Regardless of how you’re looking at education, it’s plain to see there has been an enormous shift in the last 18 months. This shift hasn’t been a bad thing – the academic sector has been catapulted into the future by the pandemic, but not everyone can keep up… nor do they want to.
The recently published NSS scores revealed some damning figures about access to, and provision of resources essential to study, leaving many students feeling dejected and uninspired about the provision, or lack thereof.
At Kortext, 76% of our customers achieved at, or above benchmark in this figure, which gives 24% a lot of room to improve, during which, we will help every step of the way.
We have partnered with Wonkhe, the home of higher education policy, to share some brilliant insight into the ever-changing landscape . To read the full commission, click here.
Higher education is at an inflection point. Since March 2020, students have been obliged to access the bulk of their learning resources remotely. Accessible digital learning resources and e-textbooks took on far greater importance than they had pre-pandemic.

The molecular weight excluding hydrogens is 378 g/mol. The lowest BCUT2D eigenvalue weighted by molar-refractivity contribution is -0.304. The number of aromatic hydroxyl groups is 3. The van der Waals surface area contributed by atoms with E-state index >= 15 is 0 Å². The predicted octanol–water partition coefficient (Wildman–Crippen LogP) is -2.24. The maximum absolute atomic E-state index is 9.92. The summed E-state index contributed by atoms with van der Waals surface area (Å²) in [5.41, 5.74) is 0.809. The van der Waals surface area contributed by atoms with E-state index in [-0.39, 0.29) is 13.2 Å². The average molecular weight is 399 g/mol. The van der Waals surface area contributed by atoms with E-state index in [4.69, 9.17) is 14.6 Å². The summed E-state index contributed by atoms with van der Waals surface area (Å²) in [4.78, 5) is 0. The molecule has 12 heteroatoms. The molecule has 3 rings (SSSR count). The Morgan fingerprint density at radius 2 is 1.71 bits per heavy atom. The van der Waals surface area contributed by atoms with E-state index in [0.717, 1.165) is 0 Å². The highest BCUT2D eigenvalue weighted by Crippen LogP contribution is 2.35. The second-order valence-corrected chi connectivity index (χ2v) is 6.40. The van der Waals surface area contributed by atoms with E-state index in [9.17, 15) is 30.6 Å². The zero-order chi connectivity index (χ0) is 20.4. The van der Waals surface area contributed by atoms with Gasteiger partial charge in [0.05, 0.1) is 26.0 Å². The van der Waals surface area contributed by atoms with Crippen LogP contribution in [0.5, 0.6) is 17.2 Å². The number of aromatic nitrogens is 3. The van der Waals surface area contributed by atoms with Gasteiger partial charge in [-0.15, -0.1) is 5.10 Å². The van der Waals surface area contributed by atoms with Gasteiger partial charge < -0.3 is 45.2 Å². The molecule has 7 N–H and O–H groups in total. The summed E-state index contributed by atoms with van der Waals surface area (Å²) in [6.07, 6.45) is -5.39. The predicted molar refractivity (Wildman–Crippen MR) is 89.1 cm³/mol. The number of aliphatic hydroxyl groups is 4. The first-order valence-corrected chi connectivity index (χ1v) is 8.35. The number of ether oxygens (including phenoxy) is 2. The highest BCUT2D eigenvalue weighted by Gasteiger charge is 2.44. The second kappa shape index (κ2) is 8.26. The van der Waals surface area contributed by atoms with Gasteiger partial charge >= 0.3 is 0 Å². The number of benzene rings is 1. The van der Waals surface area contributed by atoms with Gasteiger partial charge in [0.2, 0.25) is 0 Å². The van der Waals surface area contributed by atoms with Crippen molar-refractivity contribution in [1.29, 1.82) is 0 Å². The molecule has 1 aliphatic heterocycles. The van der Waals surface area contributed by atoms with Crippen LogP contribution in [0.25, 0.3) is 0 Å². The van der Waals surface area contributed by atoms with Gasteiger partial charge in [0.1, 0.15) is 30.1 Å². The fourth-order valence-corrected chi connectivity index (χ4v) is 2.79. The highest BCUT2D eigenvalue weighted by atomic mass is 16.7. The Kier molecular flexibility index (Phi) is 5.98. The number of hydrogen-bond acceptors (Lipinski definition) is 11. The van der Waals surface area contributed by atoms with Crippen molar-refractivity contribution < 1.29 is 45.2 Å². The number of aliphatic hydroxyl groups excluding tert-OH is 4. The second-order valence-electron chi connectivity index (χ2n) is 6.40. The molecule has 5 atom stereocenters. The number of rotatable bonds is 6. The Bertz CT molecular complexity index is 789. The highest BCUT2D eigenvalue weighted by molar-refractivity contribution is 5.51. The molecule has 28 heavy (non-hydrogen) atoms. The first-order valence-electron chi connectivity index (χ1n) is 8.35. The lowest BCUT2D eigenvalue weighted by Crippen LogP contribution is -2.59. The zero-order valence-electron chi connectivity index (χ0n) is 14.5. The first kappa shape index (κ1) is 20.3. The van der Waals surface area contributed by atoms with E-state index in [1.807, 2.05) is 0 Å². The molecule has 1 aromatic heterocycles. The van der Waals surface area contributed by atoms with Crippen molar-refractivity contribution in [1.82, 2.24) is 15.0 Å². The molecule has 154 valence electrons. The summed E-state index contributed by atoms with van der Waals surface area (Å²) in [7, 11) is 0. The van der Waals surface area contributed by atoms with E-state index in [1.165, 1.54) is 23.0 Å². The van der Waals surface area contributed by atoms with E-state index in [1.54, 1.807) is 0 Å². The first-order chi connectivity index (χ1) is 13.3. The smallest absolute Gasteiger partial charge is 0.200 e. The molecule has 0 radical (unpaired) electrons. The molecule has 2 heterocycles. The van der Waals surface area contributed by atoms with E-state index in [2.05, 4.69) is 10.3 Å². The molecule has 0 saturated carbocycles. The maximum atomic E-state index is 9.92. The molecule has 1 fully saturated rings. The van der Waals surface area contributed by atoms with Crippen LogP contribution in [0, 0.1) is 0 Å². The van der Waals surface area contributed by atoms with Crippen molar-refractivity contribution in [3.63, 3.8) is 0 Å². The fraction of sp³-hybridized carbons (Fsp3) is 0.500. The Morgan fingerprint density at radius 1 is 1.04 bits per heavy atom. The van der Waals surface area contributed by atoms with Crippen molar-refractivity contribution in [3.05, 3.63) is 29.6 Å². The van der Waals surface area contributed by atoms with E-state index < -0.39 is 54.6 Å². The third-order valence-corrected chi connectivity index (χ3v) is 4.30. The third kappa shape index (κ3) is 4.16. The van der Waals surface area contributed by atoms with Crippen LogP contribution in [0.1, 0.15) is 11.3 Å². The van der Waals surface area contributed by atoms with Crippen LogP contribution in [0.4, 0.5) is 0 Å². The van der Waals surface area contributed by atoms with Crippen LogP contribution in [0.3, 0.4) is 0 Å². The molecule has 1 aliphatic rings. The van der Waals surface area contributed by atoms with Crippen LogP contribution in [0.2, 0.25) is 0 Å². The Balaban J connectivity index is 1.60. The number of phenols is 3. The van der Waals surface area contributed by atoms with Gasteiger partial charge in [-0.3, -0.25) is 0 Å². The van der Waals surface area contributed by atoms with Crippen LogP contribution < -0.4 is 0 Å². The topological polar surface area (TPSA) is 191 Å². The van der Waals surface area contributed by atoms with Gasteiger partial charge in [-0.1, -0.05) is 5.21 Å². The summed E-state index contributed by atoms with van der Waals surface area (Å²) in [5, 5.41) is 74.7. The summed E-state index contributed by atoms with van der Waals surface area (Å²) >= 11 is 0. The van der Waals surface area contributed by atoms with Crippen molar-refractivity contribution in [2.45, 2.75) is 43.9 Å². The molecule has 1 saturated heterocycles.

An even greater prize is the opportunity to integrate learning resources more seamlessly into learning and teaching environments, using the full potential of digital learning resources to scaffold learning and improve student engagement as part of wider strategic learning and teaching enhancement.
But the pace of the shift has also brought its own challenges. The cost of procuring and licensing digital resources has led to a national campaign to investigate the practices of the academic publishing industry. And existing systems inside universities for choosing, procuring, and enabling access to learning resources have come under strain.
Wonkhe and Kortext have collaborated to explore the opportunities and challenges for universities and students arising from the shifts in the landscape for learning resources during Covid-19.
In particular, our “micro-commission” event on the future for learning resources saw three independent commissioners – one student representative, one learning and teaching expert, and one university librarian – collaborate to consider current and emerging practice, and chart a way forward for the future.
We’re proud of our work so far and look forward to carrying on the conversation as the university sector moves on to the next phase for digital learning and teaching.
– Debbie McVitty, Wonkhe